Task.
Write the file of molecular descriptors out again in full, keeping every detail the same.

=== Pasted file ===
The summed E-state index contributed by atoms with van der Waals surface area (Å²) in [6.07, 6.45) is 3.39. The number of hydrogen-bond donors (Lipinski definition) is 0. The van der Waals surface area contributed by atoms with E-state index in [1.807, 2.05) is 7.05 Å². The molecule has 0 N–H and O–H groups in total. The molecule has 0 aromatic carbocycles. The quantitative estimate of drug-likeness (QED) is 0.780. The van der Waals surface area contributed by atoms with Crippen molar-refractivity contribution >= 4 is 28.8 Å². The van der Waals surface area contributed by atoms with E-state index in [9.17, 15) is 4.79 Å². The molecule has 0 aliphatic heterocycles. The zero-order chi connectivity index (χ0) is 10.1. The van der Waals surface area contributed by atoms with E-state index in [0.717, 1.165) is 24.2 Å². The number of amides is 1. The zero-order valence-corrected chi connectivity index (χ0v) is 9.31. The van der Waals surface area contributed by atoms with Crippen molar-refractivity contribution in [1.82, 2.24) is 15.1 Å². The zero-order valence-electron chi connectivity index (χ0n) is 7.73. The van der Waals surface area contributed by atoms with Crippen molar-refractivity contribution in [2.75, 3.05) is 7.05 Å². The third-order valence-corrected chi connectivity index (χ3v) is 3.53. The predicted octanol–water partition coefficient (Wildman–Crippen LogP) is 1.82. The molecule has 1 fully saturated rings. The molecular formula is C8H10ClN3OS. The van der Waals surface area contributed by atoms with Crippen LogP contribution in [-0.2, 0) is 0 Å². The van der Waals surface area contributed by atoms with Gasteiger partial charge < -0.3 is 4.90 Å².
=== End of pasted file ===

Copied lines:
The summed E-state index contributed by atoms with van der Waals surface area (Å²) in [6.07, 6.45) is 3.39. The number of hydrogen-bond donors (Lipinski definition) is 0. The van der Waals surface area contributed by atoms with E-state index in [1.807, 2.05) is 7.05 Å². The molecule has 0 N–H and O–H groups in total. The molecule has 0 aromatic carbocycles. The quantitative estimate of drug-likeness (QED) is 0.780. The van der Waals surface area contributed by atoms with Crippen molar-refractivity contribution >= 4 is 28.8 Å². The van der Waals surface area contributed by atoms with E-state index in [9.17, 15) is 4.79 Å². The molecule has 0 aliphatic heterocycles. The zero-order chi connectivity index (χ0) is 10.1. The van der Waals surface area contributed by atoms with E-state index in [0.717, 1.165) is 24.2 Å². The number of amides is 1. The zero-order valence-corrected chi connectivity index (χ0v) is 9.31. The van der Waals surface area contributed by atoms with Crippen molar-refractivity contribution in [1.82, 2.24) is 15.1 Å². The zero-order valence-electron chi connectivity index (χ0n) is 7.73. The van der Waals surface area contributed by atoms with Crippen molar-refractivity contribution in [2.75, 3.05) is 7.05 Å². The third-order valence-corrected chi connectivity index (χ3v) is 3.53. The predicted octanol–water partition coefficient (Wildman–Crippen LogP) is 1.82. The molecule has 1 fully saturated rings. The molecular formula is C8H10ClN3OS. The van der Waals surface area contributed by atoms with Crippen LogP contribution in [-0.2, 0) is 0 Å². The van der Waals surface area contributed by atoms with Gasteiger partial charge < -0.3 is 4.90 Å².